One of the key choices an artist faces involves clarity—how clean should the art be, technically and symbolically? Well-defined figures and images are easier to understand and interpret, giving viewers something immediate to grab onto. But too much clarity can drive viewers out, leaving no room for their imagination or surprises. Obscurity in form or meaning gives the viewers space to play, yet in excess, it too can be alienating. Of course, there are many ways to strike a balance. In the case of Aaron Morgan Brown’s paintings at the Arts Company, clear technique is used to create dense images which become rich with ambiguity.
In his debut solo show in Nashville, Brown (no relation to Anne Brown, the gallery owner) wields confident technique to create complex images filled with lots of figures and simultaneous layers of space. Complex perspective effects pass you through different planes, and give you a sense of slipping from one meaning to another.
One thing Brown does clearly is declare his age, or at least that of the paintings’ narrator. Images of rockets and astronauts from the heroic years of space exploration recur throughout the work. These images were seared into the imaginations of children—especially boys—during the 1960s, and they create instant nostalgia for that specific time. In addition, the paintings show children of the current generation, identifiable by their clothes. It is hard not to see a man remembering his own childhood and looking at his children, or those of his peers.
If the images have some narrative clarity, spatial relationships within the images are another matter. Most of the canvases contain multiple planes that are overlaid or interwoven. Many shapes seem to be reflected in windows or mirrors, but when you look closely, it’s virtually impossible to construct a rational explanation of the painting’s interior space. A simple example is “Wichita Still Life.” At first glance, you see a rail tank car through a window. The car is positioned so it seems to sit on the window sill, but a post sticks up from behind the window and runs in front of the car, so you figure the car is definitely outside. But elements of the background indicate that the car must be inside the room. Like M.C. Escher prints, Brown’s paintings create impossible spatial relationships.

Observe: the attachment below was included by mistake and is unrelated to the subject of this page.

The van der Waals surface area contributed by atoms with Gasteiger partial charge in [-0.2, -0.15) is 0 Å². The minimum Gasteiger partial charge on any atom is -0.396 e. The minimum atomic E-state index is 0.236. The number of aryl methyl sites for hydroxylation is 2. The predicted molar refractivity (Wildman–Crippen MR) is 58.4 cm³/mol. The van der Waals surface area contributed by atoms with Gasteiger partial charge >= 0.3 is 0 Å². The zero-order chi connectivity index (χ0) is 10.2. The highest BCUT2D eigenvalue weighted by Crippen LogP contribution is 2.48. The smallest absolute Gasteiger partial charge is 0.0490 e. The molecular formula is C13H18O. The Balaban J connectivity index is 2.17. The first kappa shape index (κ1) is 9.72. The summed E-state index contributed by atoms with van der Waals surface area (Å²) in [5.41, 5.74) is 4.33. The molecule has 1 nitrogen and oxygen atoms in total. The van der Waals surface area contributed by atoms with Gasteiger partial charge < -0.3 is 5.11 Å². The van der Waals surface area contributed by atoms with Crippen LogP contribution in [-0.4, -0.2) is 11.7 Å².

If Brown borrows this irrational perspective from Escher, he seems even more influenced by photography. He often overlays a scene with ghostly figures that look like reflections in glass, a phenomenon photographers have used over the years. “Procession 1 (The March of History)” uses this technique to put figures from different places and different times— the Parthenon, a group of ancient statues, a series of mall walkers, images of the space program—onto one plane. Other figures lurk in shadows behind the foreground characters or float over them like window reflections. One of those spectral figures is of a man taking a photo, though what he’s photographing isn’t clear. The work recalls the street scenes of photographers like Garry Winogrand.
Another photographer Brown’s art brings to mind is Thomas Struth, who created a well-known series of large-format, color photographs capturing people experiencing the spectacle of museums. Several of Brown’s paintings seem to be set in museums or zoos. In “Museology 17,” displays of animals and skeletons bleed into a lamp-lit interior that could be a living room or a funeral home lobby. “Zoology 1” shows a man and child walking through a zoo, apparently being viewed by a spectator in the foreground. Brown repeatedly puts his characters in these environments and watches them taking in the spectacle.
Several types of spectacle figure in Brown’s painting: the spectacle of history and culture, preserved in museums and remembered by its iconic images; the spectacle of a child’s elaborate imaginings of the world, represented in rocket ships and the star ornament dangled intently in “Borderland 14 (Stargazer)”; and the spectacle of Brown’s own technique, which can call up all of these objects, overlay them at will, and move from rational to irrational perspective with a precise small gesture.
Brown never deciphers the meaning of objects in his paintings through an artist statement, which seems like a wise decision. The works are put together so precisely that such an explanation could easily force viewers into feeling an obligation to treat the works as chores of decryption. Instead, Brown puts a lot of visual objects and sensations on the canvas, allowing us the pleasure to play with them as we wish.
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